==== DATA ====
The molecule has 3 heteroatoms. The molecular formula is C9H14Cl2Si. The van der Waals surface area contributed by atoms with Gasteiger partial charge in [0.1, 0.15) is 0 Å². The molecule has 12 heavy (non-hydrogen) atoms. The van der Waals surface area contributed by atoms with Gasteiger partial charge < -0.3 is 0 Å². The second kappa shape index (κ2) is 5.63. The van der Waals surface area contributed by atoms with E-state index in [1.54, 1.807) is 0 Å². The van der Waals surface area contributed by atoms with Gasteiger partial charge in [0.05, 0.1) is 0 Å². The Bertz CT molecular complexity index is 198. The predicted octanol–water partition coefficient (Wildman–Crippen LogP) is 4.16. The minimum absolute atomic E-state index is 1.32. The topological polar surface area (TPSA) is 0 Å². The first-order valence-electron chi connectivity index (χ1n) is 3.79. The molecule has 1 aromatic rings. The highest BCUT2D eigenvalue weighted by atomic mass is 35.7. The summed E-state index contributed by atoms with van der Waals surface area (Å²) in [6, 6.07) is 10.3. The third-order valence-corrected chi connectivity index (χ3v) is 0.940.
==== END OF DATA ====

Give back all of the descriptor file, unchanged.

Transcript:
The molecule has 3 heteroatoms. The molecular formula is C9H14Cl2Si. The van der Waals surface area contributed by atoms with Gasteiger partial charge in [0.1, 0.15) is 0 Å². The molecule has 12 heavy (non-hydrogen) atoms. The van der Waals surface area contributed by atoms with Gasteiger partial charge < -0.3 is 0 Å². The second kappa shape index (κ2) is 5.63. The van der Waals surface area contributed by atoms with E-state index in [1.54, 1.807) is 0 Å². The van der Waals surface area contributed by atoms with Gasteiger partial charge in [0.05, 0.1) is 0 Å². The Bertz CT molecular complexity index is 198. The predicted octanol–water partition coefficient (Wildman–Crippen LogP) is 4.16. The minimum absolute atomic E-state index is 1.32. The topological polar surface area (TPSA) is 0 Å². The first-order valence-electron chi connectivity index (χ1n) is 3.79. The molecule has 1 aromatic rings. The highest BCUT2D eigenvalue weighted by atomic mass is 35.7. The summed E-state index contributed by atoms with van der Waals surface area (Å²) in [6, 6.07) is 10.3. The third-order valence-corrected chi connectivity index (χ3v) is 0.940.